Understand, I’ll slip quietly
away from the noisy crowd
when I see the pale stars rising, blooming, over the oaks.

I’ll pursue solitary pathways
through the pale twilit meadows,
with only this one dream:

You come too.

—Rainer Marie Rilke, “Pathways” (via oofpoetry)

(via dailymindfulness)


Why won’t you be quiet?
Even the wind knows not to disrupt
the trees so late in the evening.
But you brute would hiss throughout
the night, for my name, for your name -
(you scold me)
Why, I have not forgotten it yet.

(via myinkstainedheart)

April is the cruelest month, breeding
lilacs out of the dead land, mixing
memory and desire, stirring
dull roots with spring rain.

—T.S. Eliot, The Waste Land (via viage)

(Source: petrichour, via dailymindfulness)

You worship the blood
you call it hysterical bleeding
you want to drink it like milk
you dip your finger into it and write
you faint at the smell of it
you dream of dumping me into the sea.

—Adrienne Rich, from Waking In The Dark (via violentwavesofemotion)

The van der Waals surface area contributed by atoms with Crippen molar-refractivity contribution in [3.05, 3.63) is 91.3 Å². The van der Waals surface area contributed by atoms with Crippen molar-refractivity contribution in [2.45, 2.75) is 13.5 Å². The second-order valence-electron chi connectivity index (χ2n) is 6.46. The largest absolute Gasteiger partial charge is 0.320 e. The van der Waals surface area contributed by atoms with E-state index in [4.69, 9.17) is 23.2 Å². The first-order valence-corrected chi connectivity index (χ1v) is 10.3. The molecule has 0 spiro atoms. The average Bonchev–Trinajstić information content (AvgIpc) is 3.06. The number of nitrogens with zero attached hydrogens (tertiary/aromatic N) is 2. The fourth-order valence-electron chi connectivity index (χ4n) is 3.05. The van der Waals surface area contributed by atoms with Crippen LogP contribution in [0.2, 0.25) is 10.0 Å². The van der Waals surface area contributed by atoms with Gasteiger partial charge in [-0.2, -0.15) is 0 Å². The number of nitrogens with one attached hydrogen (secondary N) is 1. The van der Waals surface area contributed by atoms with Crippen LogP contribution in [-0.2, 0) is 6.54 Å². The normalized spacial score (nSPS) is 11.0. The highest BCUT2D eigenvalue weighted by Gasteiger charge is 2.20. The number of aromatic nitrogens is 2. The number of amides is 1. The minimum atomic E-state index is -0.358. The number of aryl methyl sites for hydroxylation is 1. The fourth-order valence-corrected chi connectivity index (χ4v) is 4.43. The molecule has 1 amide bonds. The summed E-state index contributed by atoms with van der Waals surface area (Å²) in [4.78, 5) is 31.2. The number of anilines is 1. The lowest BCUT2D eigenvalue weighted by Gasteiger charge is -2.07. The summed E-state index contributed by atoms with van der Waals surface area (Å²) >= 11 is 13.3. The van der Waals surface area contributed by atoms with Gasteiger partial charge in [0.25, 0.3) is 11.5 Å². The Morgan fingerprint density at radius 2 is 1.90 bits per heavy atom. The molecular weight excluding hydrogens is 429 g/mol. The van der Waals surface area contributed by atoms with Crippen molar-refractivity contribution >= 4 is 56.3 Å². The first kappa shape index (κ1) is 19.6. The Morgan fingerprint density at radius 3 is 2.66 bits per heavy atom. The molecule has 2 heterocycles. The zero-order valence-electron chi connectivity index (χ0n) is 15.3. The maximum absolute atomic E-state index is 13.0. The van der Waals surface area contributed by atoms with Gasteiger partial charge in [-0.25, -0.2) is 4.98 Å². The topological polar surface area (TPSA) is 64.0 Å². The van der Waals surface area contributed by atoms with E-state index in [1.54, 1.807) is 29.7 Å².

My soul was like a summer evening, after a heavy fall of rain, when the drops are yet glistening on the trees in the last rays of the downgoing sun, and the wind of the twilight has begun to blow.

—George MacDonald, Phantastes: A Faerie Romance for Men and Women,1858 (via funeral-wreaths)

Nobody will ever love you as much as an artist can. On your worst days, they will find poetry in the knots of your hair.

—That Could Have Been Me (via mofobian)

(Source: monabittercandy, via elec3nity)

Having seen the fall, consider the rise. What harm ever came to the setting Sun or Moon?

—#Rumi (via scent-of-me1980)

I speak of love that comes to mind:
The moon is faithful, although blind;
She moves in thought she cannot speak.
Perfect care has made her bleak.

I never dreamed the sea so deep,
The earth so dark; so long my sleep,
I have become another child.
I wake to see the world go wild.

—Allen Ginsberg, An Eastern Ballad (via sullenmoons)